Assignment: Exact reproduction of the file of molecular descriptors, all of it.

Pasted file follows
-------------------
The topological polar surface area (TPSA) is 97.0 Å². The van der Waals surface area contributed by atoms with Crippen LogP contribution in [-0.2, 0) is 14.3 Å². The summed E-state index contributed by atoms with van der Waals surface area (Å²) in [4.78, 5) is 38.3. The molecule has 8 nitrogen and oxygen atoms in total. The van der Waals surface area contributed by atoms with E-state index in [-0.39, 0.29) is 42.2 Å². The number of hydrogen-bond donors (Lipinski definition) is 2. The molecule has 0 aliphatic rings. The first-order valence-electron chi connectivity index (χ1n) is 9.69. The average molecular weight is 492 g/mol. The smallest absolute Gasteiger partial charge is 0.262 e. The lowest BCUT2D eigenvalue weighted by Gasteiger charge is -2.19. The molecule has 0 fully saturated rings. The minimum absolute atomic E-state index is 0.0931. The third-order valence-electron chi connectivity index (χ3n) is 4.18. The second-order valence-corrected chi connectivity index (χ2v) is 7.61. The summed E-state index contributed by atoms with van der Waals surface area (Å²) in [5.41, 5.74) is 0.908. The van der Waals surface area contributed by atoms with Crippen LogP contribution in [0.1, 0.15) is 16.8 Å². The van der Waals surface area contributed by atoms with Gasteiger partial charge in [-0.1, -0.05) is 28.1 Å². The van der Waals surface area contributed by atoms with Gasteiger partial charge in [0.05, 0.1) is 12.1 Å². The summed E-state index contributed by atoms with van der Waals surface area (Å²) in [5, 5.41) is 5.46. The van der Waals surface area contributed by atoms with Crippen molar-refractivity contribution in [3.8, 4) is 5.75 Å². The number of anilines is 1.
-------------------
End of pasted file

The topological polar surface area (TPSA) is 97.0 Å². The van der Waals surface area contributed by atoms with Crippen LogP contribution in [-0.2, 0) is 14.3 Å². The summed E-state index contributed by atoms with van der Waals surface area (Å²) in [4.78, 5) is 38.3. The molecule has 8 nitrogen and oxygen atoms in total. The van der Waals surface area contributed by atoms with E-state index in [-0.39, 0.29) is 42.2 Å². The number of hydrogen-bond donors (Lipinski definition) is 2. The molecule has 0 aliphatic rings. The first-order valence-electron chi connectivity index (χ1n) is 9.69. The average molecular weight is 492 g/mol. The smallest absolute Gasteiger partial charge is 0.262 e. The lowest BCUT2D eigenvalue weighted by Gasteiger charge is -2.19. The molecule has 0 fully saturated rings. The minimum absolute atomic E-state index is 0.0931. The third-order valence-electron chi connectivity index (χ3n) is 4.18. The second-order valence-corrected chi connectivity index (χ2v) is 7.61. The summed E-state index contributed by atoms with van der Waals surface area (Å²) in [5.41, 5.74) is 0.908. The van der Waals surface area contributed by atoms with Crippen LogP contribution in [0.1, 0.15) is 16.8 Å². The van der Waals surface area contributed by atoms with Gasteiger partial charge in [-0.1, -0.05) is 28.1 Å². The van der Waals surface area contributed by atoms with Gasteiger partial charge in [0.05, 0.1) is 12.1 Å². The summed E-state index contributed by atoms with van der Waals surface area (Å²) in [5, 5.41) is 5.46. The van der Waals surface area contributed by atoms with Crippen molar-refractivity contribution in [3.8, 4) is 5.75 Å². The number of anilines is 1.